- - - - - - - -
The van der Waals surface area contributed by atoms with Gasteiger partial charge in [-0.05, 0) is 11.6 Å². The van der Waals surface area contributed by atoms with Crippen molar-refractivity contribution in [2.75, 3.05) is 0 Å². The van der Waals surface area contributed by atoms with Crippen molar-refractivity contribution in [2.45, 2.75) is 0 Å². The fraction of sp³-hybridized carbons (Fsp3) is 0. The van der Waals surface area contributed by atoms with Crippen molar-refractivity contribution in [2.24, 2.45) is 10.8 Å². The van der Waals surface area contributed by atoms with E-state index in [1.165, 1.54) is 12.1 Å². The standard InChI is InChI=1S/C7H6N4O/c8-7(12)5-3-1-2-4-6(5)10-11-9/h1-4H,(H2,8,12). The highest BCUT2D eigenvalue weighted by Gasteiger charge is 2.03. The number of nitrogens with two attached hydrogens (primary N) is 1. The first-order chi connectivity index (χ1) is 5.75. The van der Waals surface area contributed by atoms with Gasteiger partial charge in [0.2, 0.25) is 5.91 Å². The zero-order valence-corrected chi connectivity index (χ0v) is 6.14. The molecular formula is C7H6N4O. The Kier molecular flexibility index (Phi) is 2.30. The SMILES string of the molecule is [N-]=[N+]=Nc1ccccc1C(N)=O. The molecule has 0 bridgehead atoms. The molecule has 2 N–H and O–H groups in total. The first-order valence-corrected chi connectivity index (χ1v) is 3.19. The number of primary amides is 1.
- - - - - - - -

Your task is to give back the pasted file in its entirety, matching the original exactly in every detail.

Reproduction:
The van der Waals surface area contributed by atoms with Gasteiger partial charge in [-0.05, 0) is 11.6 Å². The van der Waals surface area contributed by atoms with Crippen molar-refractivity contribution in [2.75, 3.05) is 0 Å². The van der Waals surface area contributed by atoms with Crippen molar-refractivity contribution in [2.45, 2.75) is 0 Å². The fraction of sp³-hybridized carbons (Fsp3) is 0. The van der Waals surface area contributed by atoms with Crippen molar-refractivity contribution in [2.24, 2.45) is 10.8 Å². The van der Waals surface area contributed by atoms with E-state index in [1.165, 1.54) is 12.1 Å². The standard InChI is InChI=1S/C7H6N4O/c8-7(12)5-3-1-2-4-6(5)10-11-9/h1-4H,(H2,8,12). The highest BCUT2D eigenvalue weighted by Gasteiger charge is 2.03. The number of nitrogens with two attached hydrogens (primary N) is 1. The first-order chi connectivity index (χ1) is 5.75. The van der Waals surface area contributed by atoms with Gasteiger partial charge in [0.2, 0.25) is 5.91 Å². The zero-order valence-corrected chi connectivity index (χ0v) is 6.14. The molecular formula is C7H6N4O. The Kier molecular flexibility index (Phi) is 2.30. The SMILES string of the molecule is [N-]=[N+]=Nc1ccccc1C(N)=O. The molecule has 0 bridgehead atoms. The molecule has 2 N–H and O–H groups in total. The first-order valence-corrected chi connectivity index (χ1v) is 3.19. The number of primary amides is 1.